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same year, 1 The tyrant Healfdene obtained the kingdom of the Northumbrians, all of whom he reduced to subjection.
In the same year, Halfdene, 2 And in the course of the
[This same Rollo, duke of the Normans, whilst wintering in Old Britain, or England, at the head of his troops, enjoyed one night a vision revealing to him the future. See more of this Rollo in the Annals.
In the year 877, the
Then king Alfred command-
Meanwhile he went himself
Lastly their fleets put to sea and spread their sails to the
wind but a lamentable storm part of them, namely a huncame on, and the greatest dred of their chief ships, were sunk near the rock which is
The army above-mentioned left Exeter, and went to Chippenham, a royal villa,
In the 7th year of king Alfred, when now the Danes were in possession of all the kingdom on the northern side of the Thames, and king Haldene was reigning in Northumberland, and the brother of Haldene was in East-Anglia, and the 3 kings aforesaid were with their king Ceolwlf in Mercia and London and Essex, but to king Alfred nothing was left save the land beyond the Thames; it seemed to the Danes to be a disgrace to them that even this should
remain to him. The 3 kings therefore came to Chippenham in Wessex with a wonderful multitude of men who had lately come from Denmark, and covering the earth like locusts, since no
And going to the royal vill of Chippenham, there wintered.
And he, with a small band, with difficulty retreated to the woods and to the fastnesses of the moors.
situated in the west of Wilt-
with a few of his nobles,and certain soldiers and vassals, used to lead an unquiet life among the woodlands of the county of Somerset, in great tribulation; for he had none of the necessaries of life, except what he could forage openly or stealthily, by frequent sallies, from the pagans, or even from the Christians who had submitted to the rule of the pagans, and as we read in the Life of St Neot, at the house of one of his cowherds. But it happened on a certain day, that the country woman, wife of the cowherd, was preparing some loaves to bake, and the king, sitting at the hearth, made ready his bow and arrows and other warlike instruments. The unlucky woman espying the cakes burning at the fire, ran up to remove them, and rebuking the brave king, exclaimed :Ca'sn thee mind the ke-aks, man, an' doossen zee 'em burn? I'm boun thee's eat 'em vast enough, az zoon az 'tiz the turn. * The blundering woman little thought that it was king Alfred, who had fought so many battles against the pagans, and gained so many victories over them."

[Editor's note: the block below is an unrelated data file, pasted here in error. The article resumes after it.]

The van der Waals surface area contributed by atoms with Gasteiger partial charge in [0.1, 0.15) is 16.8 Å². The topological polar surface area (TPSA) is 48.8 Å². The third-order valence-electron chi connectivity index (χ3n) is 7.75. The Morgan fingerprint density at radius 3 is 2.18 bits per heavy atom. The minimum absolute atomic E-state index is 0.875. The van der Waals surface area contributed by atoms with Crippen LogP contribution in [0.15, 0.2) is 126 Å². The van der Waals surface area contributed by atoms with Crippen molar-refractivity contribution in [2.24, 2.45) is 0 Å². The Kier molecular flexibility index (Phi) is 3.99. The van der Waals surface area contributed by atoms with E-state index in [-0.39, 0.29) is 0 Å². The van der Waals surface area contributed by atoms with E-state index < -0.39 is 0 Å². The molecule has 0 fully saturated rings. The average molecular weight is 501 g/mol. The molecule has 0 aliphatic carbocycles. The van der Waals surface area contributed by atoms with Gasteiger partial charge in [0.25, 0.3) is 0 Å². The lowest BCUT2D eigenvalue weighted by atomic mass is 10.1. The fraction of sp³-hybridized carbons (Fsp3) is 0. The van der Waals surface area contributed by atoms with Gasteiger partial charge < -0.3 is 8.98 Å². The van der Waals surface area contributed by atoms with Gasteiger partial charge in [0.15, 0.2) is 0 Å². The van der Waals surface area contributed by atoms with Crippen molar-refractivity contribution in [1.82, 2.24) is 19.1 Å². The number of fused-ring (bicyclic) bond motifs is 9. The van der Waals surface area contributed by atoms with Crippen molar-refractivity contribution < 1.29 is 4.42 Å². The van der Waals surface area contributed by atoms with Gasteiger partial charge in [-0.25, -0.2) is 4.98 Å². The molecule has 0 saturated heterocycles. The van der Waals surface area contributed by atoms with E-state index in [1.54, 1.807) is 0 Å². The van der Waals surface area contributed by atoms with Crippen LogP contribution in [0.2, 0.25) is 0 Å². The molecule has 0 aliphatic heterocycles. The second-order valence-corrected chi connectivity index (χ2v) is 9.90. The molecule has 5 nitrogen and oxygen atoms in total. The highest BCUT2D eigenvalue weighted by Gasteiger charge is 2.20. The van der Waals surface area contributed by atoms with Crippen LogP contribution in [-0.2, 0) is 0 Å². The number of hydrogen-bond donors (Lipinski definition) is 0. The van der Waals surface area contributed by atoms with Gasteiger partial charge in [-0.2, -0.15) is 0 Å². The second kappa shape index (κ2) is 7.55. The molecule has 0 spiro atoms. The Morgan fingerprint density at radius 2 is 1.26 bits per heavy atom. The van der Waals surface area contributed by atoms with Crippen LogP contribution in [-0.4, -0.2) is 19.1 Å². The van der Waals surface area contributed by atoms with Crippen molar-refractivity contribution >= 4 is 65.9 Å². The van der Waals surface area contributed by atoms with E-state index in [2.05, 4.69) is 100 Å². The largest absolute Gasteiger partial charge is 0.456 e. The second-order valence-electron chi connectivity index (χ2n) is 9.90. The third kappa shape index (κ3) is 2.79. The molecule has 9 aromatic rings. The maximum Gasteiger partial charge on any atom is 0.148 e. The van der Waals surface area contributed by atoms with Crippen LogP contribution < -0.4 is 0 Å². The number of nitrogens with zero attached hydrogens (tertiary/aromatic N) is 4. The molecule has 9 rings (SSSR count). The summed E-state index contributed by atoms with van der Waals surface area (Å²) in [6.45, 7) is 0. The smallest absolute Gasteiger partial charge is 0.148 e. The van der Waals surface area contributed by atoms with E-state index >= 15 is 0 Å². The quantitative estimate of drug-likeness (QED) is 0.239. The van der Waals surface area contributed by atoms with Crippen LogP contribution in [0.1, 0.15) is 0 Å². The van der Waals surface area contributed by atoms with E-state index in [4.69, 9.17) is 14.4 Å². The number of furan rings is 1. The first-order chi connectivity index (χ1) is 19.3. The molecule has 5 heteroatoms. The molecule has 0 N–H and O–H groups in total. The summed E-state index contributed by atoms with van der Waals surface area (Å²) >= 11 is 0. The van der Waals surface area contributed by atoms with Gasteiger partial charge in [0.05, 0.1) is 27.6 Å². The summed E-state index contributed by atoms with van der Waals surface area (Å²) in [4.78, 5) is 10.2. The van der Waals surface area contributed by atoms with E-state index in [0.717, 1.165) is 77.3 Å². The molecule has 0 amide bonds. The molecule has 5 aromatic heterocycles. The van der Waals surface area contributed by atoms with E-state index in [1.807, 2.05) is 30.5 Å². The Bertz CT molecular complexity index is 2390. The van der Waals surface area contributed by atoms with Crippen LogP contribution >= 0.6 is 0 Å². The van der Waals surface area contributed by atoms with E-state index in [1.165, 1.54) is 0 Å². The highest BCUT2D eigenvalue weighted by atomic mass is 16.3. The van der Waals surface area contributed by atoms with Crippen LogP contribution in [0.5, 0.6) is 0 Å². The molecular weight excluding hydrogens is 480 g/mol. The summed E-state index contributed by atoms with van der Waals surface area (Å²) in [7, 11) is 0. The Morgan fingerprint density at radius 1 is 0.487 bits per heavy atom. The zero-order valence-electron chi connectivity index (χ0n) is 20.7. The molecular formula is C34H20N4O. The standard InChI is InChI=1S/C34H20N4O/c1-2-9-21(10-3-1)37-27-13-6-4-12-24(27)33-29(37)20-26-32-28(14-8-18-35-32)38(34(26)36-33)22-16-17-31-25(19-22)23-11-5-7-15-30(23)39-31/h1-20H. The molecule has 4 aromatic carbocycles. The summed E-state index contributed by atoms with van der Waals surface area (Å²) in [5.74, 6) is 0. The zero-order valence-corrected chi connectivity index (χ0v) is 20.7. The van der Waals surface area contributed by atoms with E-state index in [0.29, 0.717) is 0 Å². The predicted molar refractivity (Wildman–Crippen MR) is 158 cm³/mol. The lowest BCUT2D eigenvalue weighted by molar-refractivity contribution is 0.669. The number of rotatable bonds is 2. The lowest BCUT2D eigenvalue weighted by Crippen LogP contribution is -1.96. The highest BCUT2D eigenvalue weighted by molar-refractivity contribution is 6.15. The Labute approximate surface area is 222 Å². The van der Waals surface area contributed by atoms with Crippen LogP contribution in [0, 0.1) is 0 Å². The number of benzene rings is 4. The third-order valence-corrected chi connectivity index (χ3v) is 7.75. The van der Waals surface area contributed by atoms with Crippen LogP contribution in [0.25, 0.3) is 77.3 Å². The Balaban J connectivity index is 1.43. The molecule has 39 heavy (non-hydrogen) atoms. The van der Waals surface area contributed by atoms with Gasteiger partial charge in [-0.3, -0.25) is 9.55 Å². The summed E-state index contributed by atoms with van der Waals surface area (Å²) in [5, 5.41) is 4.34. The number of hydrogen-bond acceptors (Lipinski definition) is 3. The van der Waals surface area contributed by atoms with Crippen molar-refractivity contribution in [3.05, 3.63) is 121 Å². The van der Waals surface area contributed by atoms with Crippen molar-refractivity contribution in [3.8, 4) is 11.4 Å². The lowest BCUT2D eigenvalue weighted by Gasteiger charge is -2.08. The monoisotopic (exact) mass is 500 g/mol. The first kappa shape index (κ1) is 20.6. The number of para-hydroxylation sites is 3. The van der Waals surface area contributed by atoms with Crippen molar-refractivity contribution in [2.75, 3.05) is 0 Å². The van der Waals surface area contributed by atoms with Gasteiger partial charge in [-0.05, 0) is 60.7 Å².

But the Almighty not only granted to the same glorious king victories over his enemies, but also permitted him to be harassed by them, to be sunk down by adversities, and depressed by the low estate of his followers, to the end that he might learn that there is one Lord of all things, to whom every knee doth bow, and in whose hand are the hearts of kings; who puts down the mighty from their seat and exalteth the humble; who suffers his servants when they are elevated at the summit of prosperity to be touched by the rod of adversity, that in their humility they may not despair of God's mercy, and in their prosperity they may not boast of their honours, but may also know, to whom they owe all the things which they possess.
We may believe that the calamity was brought upon the king aforesaid, because, in the beginning of his reign, when he was a youth, and influenced by youthfnl feelings, he would not listen to the petitions which his subjects made to him for help in their necessities, or for relief from those who oppressed them; but he repulsed them from him, and paid no heed to their requests.